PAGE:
The passage quoted above  as the epigraph to this essay is the final paragraph of Chapter VIII ‘What the Buddha Taught and the World Today’ of the classic work containing the essentials of Buddhism titled WHAT THE BUDDHA TAUGHT by the late Ven. Dr Walpola Rahula Thera (originally published by the Gordon Fraser Gallery Ltd., London and Bedford, England, in 1959). We may appreciate how deeply desirable the Buddhist goal delineated there is to the world in general, and to Sri Lanka in particular, especially at the present juncture. The recently held Poson ceremony must have brought this broad aim of Buddhism to the forefront of  the celebrants’ minds in a context where they are having a foretaste of the very antithesis of the ideal society that Buddhism wants to create.

As can be judged from media reports, Poson this year, celebrated across Sri Lanka on June 16, brought a new breath of life for our beloved motherland made terminally ill by unpatriotic politicians who represent the interests of external and internal forces inimical to her. One popular preacher monk advised that every Buddhist house be illuminated with a Vesak lantern, though Vesak is supposed to have been observed a month ago. Presumably, the monk’s request was because, on the past two occasions (i.e., this year and the last), Buddhists’ premiere religious celebration, the annual Vesak festival, could not be held the way it is traditionally done due to uncertainties created by unsettling political developments in the country. Bright illuminations are the norm for the duration of the Vesak week, light being an offering made to the Buddha. In the prevailing circumstances, a Vesak lamp in every Buddhist home on the Poson Poya might be taken as a demonstration of righteous defiance of unjust pressure exerted on Buddhists for their alleged extremism, as much as an expression of undimmed religious piety. The mainstream and social media reported a few Toranas (also usually associated with Vesak) being on display for public view. And there were some dansalas (alms halls) too. The country’s security services were able to reassure the Buddhist public to come out of the siege mentality they were driven into by the mindless and faceless Islamic terror attacks on April 21 and reassert their right to freedom of religious belief and practice.

For at least one hundred years to date, the Sinhala majority of the country have been the target of unilateral criticism on grounds of their alleged racist mentality and religious extremism. This criticism is entirely baseless. Sinhalese are not and have never been racists (if racism means unfair treatment of people of a different race or unprovoked violence against them). Sinhalese Buddhists are not religious extremists, either. It is a fact that no one can claim that Buddhists are less tolerant towards people of other faiths than Christians or Muslims are. It is an established fact that no exclusively Sinhalese race-based or  Buddhism- based political party has had any prospect of being popular among Sinhalese Buddhists. At least that has been the case so far. Sinhalese politicians invariably talk about the interests of the country – the land – first; they don’t exclude the minorities when they talk about the national interest. Racist minority politicians do not speak a word about the national interest or the country; they only talk about ‘the Tamil people’, ‘the Muslim people’, etc. (Of course, not all minority politicians behave this way.) The worst Sinhalese politicians do not behave in that manner. Yet it is the Sinhalese who get branded as racists. Even some discredited Sinhalese politicians are quick to condemn co-ethnic opponents who are courageous enough to speak up for the Sinhalese Buddhists when their rights are violated as racists in an attempt to curry favour with the minorities.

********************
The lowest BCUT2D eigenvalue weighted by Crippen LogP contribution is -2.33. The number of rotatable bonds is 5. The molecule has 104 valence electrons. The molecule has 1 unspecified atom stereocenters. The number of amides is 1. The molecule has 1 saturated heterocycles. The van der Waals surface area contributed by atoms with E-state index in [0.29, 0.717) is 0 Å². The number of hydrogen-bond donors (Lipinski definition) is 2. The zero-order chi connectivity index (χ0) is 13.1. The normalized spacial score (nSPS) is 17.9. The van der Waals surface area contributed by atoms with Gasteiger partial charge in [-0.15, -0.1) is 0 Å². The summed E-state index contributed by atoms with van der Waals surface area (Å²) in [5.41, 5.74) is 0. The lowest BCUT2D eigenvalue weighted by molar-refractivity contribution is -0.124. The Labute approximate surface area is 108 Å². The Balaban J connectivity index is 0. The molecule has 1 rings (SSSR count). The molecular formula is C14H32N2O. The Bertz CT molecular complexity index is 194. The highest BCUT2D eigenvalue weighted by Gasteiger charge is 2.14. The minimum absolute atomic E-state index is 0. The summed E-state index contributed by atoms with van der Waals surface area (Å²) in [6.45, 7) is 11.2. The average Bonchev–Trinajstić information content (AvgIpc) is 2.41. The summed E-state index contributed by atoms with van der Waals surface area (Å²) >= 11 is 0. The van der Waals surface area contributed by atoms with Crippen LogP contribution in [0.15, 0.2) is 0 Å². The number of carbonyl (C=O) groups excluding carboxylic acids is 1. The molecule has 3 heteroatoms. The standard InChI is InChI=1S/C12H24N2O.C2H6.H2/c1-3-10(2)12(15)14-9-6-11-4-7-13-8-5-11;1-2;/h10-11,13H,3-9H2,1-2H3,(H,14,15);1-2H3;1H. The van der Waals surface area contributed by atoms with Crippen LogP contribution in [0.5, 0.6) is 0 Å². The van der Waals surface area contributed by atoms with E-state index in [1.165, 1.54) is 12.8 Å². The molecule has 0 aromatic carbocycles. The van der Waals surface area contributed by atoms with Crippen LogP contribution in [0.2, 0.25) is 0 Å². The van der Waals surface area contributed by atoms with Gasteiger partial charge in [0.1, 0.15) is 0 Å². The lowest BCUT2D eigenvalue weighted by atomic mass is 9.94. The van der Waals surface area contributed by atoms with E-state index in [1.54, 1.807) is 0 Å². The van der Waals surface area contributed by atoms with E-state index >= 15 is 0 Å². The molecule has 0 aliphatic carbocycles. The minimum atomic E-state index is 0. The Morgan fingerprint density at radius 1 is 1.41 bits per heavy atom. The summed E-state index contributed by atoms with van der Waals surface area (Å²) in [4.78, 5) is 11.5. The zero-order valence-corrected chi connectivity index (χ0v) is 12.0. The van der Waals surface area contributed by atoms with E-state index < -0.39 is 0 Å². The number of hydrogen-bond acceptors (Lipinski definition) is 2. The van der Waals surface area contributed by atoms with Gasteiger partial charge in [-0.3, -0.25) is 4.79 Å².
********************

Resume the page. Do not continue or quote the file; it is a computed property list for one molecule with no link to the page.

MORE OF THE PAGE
Over the past five centuries of European colonial hegemony in Sri Lanka, the Sinhalese have suffered many injustices at the hands of the ruling minorities (imperialists and their native lackeys). The situation hardly changed after independence. Although the colonialists are not there in person, their wish is being carried out by their local agents. Every legitimate attempt that the majority community makes to secure justice for all citizens and achieve progress as a single nation while conforming to the principles of humanity, equality, peace, and non-violence taught in Buddhism and found in other religions as well is somehow frustrated by the few racist minority politicians who manage to get elected to parliament by hoodwinking the masses they claim to represent. They oppose anything that goes against their narrow racist schemes, although it may be good for the whole country. But the ordinary minority Tamils and Muslims that these handful of racists draw upon as bloc-vote banks are, like the majority Sinhalese, non-communalist, non-violent, peaceful people who want to live and let live minding their own business. The Poson that came after the April 21 watershed rekindles prospects for creating in Sri Lanka the sort of peaceful and harmonious society that Buddhism aims at. All the communities Sinhalese Buddhists, Tamil, Hindus, Muslims, Christians (a large proportion of Muslims and Christians are racially Sinhalese) have become targets for Islamic terror attacks.  The quranic ‘People of the Book’ ‘Ahl al-Kitab’ – Jews, Christians, etc – are perhaps in less danger from mortal Islamic terror; but Buddhists and Hindus will have no reprieve; it is time Sinhalese and Tamils took serious note of this. Therefore, practically all Sri Lankans have a strong incentive now to unite against the common enemy, Islamic fundamentalism, in whatever guise it comes. Buddhist monks and clerics of other religions are getting together to provide the necessary spiritual leadership for intellectual engagement over the matter. The influence of the deep rooted Buddhist cultural heritage of the country is an important factor in this context.

(The quote in the title is from the late American thriller writer Robert Ludlum)